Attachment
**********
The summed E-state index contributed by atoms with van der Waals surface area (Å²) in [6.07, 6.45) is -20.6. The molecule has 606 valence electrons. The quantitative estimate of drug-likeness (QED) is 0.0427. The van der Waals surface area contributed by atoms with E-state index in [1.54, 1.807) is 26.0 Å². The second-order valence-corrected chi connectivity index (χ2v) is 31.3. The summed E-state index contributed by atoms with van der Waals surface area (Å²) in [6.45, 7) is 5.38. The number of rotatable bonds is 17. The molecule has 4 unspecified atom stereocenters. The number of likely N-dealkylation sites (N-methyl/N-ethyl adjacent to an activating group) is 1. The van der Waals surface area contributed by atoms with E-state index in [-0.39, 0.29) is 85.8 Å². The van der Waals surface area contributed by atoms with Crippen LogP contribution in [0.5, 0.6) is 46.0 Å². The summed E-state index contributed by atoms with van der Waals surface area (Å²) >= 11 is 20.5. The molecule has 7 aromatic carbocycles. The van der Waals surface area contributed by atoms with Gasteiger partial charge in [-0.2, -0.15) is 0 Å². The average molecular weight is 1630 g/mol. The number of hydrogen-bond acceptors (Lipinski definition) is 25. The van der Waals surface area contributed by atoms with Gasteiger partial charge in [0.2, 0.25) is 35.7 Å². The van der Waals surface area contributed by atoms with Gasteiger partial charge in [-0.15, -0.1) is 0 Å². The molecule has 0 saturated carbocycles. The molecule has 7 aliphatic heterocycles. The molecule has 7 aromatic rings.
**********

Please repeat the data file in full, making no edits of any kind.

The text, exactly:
The summed E-state index contributed by atoms with van der Waals surface area (Å²) in [6.07, 6.45) is -20.6. The molecule has 606 valence electrons. The quantitative estimate of drug-likeness (QED) is 0.0427. The van der Waals surface area contributed by atoms with E-state index in [1.54, 1.807) is 26.0 Å². The second-order valence-corrected chi connectivity index (χ2v) is 31.3. The summed E-state index contributed by atoms with van der Waals surface area (Å²) in [6.45, 7) is 5.38. The number of rotatable bonds is 17. The molecule has 4 unspecified atom stereocenters. The number of likely N-dealkylation sites (N-methyl/N-ethyl adjacent to an activating group) is 1. The van der Waals surface area contributed by atoms with E-state index in [-0.39, 0.29) is 85.8 Å². The van der Waals surface area contributed by atoms with Crippen LogP contribution in [0.5, 0.6) is 46.0 Å². The summed E-state index contributed by atoms with van der Waals surface area (Å²) >= 11 is 20.5. The molecule has 7 aromatic carbocycles. The van der Waals surface area contributed by atoms with Gasteiger partial charge in [-0.2, -0.15) is 0 Å². The average molecular weight is 1630 g/mol. The number of hydrogen-bond acceptors (Lipinski definition) is 25. The van der Waals surface area contributed by atoms with Gasteiger partial charge in [0.2, 0.25) is 35.7 Å². The van der Waals surface area contributed by atoms with Gasteiger partial charge in [-0.15, -0.1) is 0 Å². The molecule has 0 saturated carbocycles. The molecule has 7 aliphatic heterocycles. The molecule has 7 aromatic rings.